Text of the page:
Other banks, including Deutsche Bank and BNP Paribas, have breached sanctions in the past. However, to a much lesser extent. Deutsche Bank, for example, managed to reach an agreement with the authorities. In the case of Halkbank, that no longer seems possible. There will be no interference from the Biden government, says someone close to the president.
The trial was originally scheduled for March 1st. However, an appeal court has granted an urgent application from Halkbank. Now it must first be determined whether a New York court has legal authority over a Turkish financial institution at all. The test is considered a formality among experts.
The burden of proof against Halkbank seems overwhelming. Gold dealer Zarrab has made a comprehensive admission. The investigators were also able to fall back on documents that a Turkish police officer secretly brought to the USA in 2017.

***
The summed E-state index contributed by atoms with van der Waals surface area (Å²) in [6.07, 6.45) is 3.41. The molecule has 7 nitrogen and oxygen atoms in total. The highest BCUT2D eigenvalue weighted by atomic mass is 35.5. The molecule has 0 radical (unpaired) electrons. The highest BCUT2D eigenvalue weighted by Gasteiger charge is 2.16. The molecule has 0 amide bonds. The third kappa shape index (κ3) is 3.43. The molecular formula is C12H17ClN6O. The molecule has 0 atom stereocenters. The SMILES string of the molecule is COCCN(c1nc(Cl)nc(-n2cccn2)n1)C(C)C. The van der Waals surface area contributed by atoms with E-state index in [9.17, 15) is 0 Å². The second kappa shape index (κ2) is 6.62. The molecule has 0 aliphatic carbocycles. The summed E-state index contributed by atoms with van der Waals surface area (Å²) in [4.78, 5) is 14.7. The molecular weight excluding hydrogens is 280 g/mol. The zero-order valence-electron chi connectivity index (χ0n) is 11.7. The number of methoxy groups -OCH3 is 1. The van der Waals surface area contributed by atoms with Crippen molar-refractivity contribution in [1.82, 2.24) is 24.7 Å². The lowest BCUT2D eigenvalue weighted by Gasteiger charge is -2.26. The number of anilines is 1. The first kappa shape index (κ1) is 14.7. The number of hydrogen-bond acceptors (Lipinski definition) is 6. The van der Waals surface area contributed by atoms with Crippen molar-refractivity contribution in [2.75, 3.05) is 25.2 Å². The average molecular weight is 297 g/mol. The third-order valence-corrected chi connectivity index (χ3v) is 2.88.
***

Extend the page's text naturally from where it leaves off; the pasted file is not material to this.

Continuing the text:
The Erdoğan government officially asserts that Halkbank has always complied with the law. She left a request from SPIEGEL unanswered. In confidential talks, however, Turkish officials admit that a penalty against Halkbank can no longer be avoided.
Erdoğan cannot be legally prosecuted in the US because he enjoys immunity as head of state. However, the damage to his reputation that the Halkbank case has already caused to him is considerable.
The affair seems to confirm everything that members of the opposition have accused Erdoğan for years: that he is bending the law, that he is abusing his power to enrich himself. “I have come to the conclusion that Erdoğan shows such an interest in the case mainly because he is afraid that his own entanglements could become public,” said former US Secretary of State Rex Tillerson to “Foreign Policy”.
The investigations by the US authorities have shaken investor confidence in the Turkish financial industry at a time when Turkey is more dependent than ever on foreign capital due to the corona pandemic and the weak lira.
The trial in New York could also be just the beginning of a series of proceedings against Halkbank. “We heard a lot about possible corruption in connection with the Halkbank,” says former security advisor Bolton. “If Halkbank deals with the laws of other countries as it does with our Iran sanctions, it could face further proceedings.”